The number of COVID-19 cases just keeps on rising globally. But it is not the U.S. leading the way any more. Brazil has taken over that honour. Brazil now stands at number 2 behind the U.S. with over 500,000 cases. Also helping to push up the numbers are Russia, Pakistan, Bangladesh and Mexico. Others are also reporting elevated numbers. And in many of those developing countries the number of cases is most likely considerably understated. Best hope is maybe an ascending wedge pattern is forming. That could eventually result in a downside break.
World May 31, 2020 15:41 GMT
# of cases – 6,203,610
# of deaths – 371,855
The number of cases in the U.S. remains on a downward trajectory. But it could also be poised to break out of that triangular descent. On the other hand, maybe it’s a descending triangle and they break to the downside. Let’s hope so.
U.S. May 31, 2020 15:41 GMT
# of cases – 1,819,807
# of deaths – 105,634
Canada is definitely on a downward trajectory. But we hope this isn’t a descending wedge (bullish) otherwise it could break soon to the upside. That wouldn’t be good.
Canada May 31, 2020 15:41 GMT
# of cases – 90,190
# of deaths – 7,073
Interest rates continue to drag along at or near record lows. There was little movement in either the U.S. 10-year treasury note or the Government of Canada 10-year bond (CGB) this past week. The U.S. note closed at 0.65% off 1 bp on the week while the Cdn 10 year was up 2 bp to 0.53%. The economic numbers that we have already featured were dismal. Interest rates are not going anywhere, although they probably won’t fall much from here. There remain many who believe they will eventually go negative.
Given the largesse of the Fed backstopping the buying of corporate bonds as a part of its program, it is no surprise that spreads came in after initially rising sharply. We added in CCC-rated corporate bonds. They are the junkiest of the junk bonds. The spread on the CCC-rated bond rose to 19.47% over U.S. 10-year treasury notes at the recent peak but is now back down to 16.64% over. BB-rated bonds are the highest rating for non-investment grade corporate bonds and they are currently at 4.62% over, down from 8.37%. BBB bonds are the lowest rated investment grade and they are 2.48% over down from 4.88% over. Finally, Aaa bonds (the best) are 1.72% over, down from 3.20% over.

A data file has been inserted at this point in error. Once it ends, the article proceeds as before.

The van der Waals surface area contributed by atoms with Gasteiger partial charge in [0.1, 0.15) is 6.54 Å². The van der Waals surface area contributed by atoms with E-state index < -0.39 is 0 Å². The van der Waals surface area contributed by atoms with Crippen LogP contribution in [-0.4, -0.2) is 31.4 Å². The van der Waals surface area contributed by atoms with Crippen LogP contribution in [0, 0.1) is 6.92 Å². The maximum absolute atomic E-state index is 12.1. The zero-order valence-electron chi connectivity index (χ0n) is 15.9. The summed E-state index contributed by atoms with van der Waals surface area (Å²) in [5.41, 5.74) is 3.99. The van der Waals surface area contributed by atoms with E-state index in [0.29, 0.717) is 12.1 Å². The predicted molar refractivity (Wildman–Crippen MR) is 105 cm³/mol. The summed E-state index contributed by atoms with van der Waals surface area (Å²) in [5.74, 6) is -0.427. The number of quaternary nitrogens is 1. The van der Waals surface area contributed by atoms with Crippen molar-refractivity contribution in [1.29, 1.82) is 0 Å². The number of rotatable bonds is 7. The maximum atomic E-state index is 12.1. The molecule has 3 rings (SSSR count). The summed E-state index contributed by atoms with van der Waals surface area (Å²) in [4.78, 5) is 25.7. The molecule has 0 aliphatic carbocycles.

Is the breakdown of the U.S. dollar underway? The US$ Index fell 1.6% this past week as there seemed to be some fund flows out of U.S. dollars into currencies. Could it be repatriation of funds from the stock market? The euro rose 1.8%, the Swiss franc was up 1.0%, and the pound sterling gained 1.6%; however, the Japanese yen slipped 0.2%. The Canadian dollar gained 1.7% on the week thanks to higher energy prices. We continue to show what appears to be a large diamond formation on the US$ Index. The US$ Index fell to the 200-day MA this past week, penetrating just below it on Friday, and then rebounded back to close at the key MA. It left a hammer on the charts. The hammer Japanese candlestick indicator is the opposite of the hanging man we discussed earlier. It could be indicating at least a temporary bottom for the US$ Index. Follow-through to the upside this week would be key. With resistance up at 100, the US$ Index would need to surpass that level and move above 100.50 to suggest to us the diamond pattern is busting and that an upward move would be underway. A move above 102.50 could suggest new highs above 104. However, if the US$ Index returned to the downside and broke and closed under 98, then a further downward move would most likely be underway. It would take a move under 96.80 to suggest to us that the March low at 94.61 could fall. The US$ Index is at a crossroad here.